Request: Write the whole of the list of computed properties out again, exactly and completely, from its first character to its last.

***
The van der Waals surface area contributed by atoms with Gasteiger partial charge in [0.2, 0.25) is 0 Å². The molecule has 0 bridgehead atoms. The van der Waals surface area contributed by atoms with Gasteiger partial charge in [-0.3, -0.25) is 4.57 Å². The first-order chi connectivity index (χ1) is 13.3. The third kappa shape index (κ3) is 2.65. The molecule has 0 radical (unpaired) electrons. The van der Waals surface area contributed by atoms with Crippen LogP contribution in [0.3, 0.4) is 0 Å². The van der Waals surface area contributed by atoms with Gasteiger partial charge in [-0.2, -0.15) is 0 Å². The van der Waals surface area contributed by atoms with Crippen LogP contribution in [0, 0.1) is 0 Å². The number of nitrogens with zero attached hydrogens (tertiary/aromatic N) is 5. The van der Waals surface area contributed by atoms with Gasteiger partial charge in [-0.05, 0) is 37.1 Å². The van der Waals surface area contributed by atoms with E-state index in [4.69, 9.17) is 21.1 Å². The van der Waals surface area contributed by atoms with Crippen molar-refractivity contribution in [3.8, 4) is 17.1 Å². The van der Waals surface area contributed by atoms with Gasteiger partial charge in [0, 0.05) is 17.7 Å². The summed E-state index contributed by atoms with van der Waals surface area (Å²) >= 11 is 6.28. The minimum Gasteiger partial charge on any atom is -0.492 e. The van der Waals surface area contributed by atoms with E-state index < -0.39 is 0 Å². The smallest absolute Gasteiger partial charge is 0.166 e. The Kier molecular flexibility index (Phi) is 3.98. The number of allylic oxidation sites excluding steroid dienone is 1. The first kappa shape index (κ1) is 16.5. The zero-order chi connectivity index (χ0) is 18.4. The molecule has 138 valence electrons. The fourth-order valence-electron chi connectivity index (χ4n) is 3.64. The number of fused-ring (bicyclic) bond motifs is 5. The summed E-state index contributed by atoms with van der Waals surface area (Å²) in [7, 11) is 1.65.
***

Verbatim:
The van der Waals surface area contributed by atoms with Gasteiger partial charge in [0.2, 0.25) is 0 Å². The molecule has 0 bridgehead atoms. The van der Waals surface area contributed by atoms with Gasteiger partial charge in [-0.3, -0.25) is 4.57 Å². The first-order chi connectivity index (χ1) is 13.3. The third kappa shape index (κ3) is 2.65. The molecule has 0 radical (unpaired) electrons. The van der Waals surface area contributed by atoms with Crippen LogP contribution in [0.3, 0.4) is 0 Å². The van der Waals surface area contributed by atoms with Gasteiger partial charge in [-0.2, -0.15) is 0 Å². The van der Waals surface area contributed by atoms with Crippen LogP contribution in [0, 0.1) is 0 Å². The number of nitrogens with zero attached hydrogens (tertiary/aromatic N) is 5. The van der Waals surface area contributed by atoms with Gasteiger partial charge in [-0.05, 0) is 37.1 Å². The van der Waals surface area contributed by atoms with E-state index in [4.69, 9.17) is 21.1 Å². The van der Waals surface area contributed by atoms with Crippen molar-refractivity contribution in [3.8, 4) is 17.1 Å². The van der Waals surface area contributed by atoms with Gasteiger partial charge in [0, 0.05) is 17.7 Å². The summed E-state index contributed by atoms with van der Waals surface area (Å²) >= 11 is 6.28. The minimum Gasteiger partial charge on any atom is -0.492 e. The van der Waals surface area contributed by atoms with E-state index < -0.39 is 0 Å². The smallest absolute Gasteiger partial charge is 0.166 e. The Kier molecular flexibility index (Phi) is 3.98. The number of allylic oxidation sites excluding steroid dienone is 1. The first kappa shape index (κ1) is 16.5. The zero-order chi connectivity index (χ0) is 18.4. The molecule has 138 valence electrons. The fourth-order valence-electron chi connectivity index (χ4n) is 3.64. The number of fused-ring (bicyclic) bond motifs is 5. The summed E-state index contributed by atoms with van der Waals surface area (Å²) in [7, 11) is 1.65.